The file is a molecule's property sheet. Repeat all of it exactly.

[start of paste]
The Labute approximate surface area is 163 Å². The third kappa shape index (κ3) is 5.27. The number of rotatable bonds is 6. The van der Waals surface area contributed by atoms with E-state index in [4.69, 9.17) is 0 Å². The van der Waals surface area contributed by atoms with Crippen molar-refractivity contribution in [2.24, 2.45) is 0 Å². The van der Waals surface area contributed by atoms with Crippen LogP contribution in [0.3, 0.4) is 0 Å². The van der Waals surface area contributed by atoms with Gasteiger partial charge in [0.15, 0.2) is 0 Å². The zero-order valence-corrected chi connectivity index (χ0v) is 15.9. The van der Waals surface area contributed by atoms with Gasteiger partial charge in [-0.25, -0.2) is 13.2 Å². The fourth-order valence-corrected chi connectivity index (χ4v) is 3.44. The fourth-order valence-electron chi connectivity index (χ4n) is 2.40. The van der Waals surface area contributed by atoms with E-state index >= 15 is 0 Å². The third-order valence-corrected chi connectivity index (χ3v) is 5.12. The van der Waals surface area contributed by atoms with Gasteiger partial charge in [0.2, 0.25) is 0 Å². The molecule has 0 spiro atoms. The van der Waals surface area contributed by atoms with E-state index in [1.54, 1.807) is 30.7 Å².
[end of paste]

The Labute approximate surface area is 163 Å². The third kappa shape index (κ3) is 5.27. The number of rotatable bonds is 6. The van der Waals surface area contributed by atoms with E-state index in [4.69, 9.17) is 0 Å². The van der Waals surface area contributed by atoms with Crippen molar-refractivity contribution in [2.24, 2.45) is 0 Å². The van der Waals surface area contributed by atoms with Crippen LogP contribution in [0.3, 0.4) is 0 Å². The van der Waals surface area contributed by atoms with Gasteiger partial charge in [0.15, 0.2) is 0 Å². The zero-order valence-corrected chi connectivity index (χ0v) is 15.9. The van der Waals surface area contributed by atoms with Gasteiger partial charge in [-0.25, -0.2) is 13.2 Å². The fourth-order valence-corrected chi connectivity index (χ4v) is 3.44. The fourth-order valence-electron chi connectivity index (χ4n) is 2.40. The van der Waals surface area contributed by atoms with E-state index >= 15 is 0 Å². The third-order valence-corrected chi connectivity index (χ3v) is 5.12. The van der Waals surface area contributed by atoms with Gasteiger partial charge in [0.2, 0.25) is 0 Å². The molecule has 0 spiro atoms. The van der Waals surface area contributed by atoms with E-state index in [1.54, 1.807) is 30.7 Å².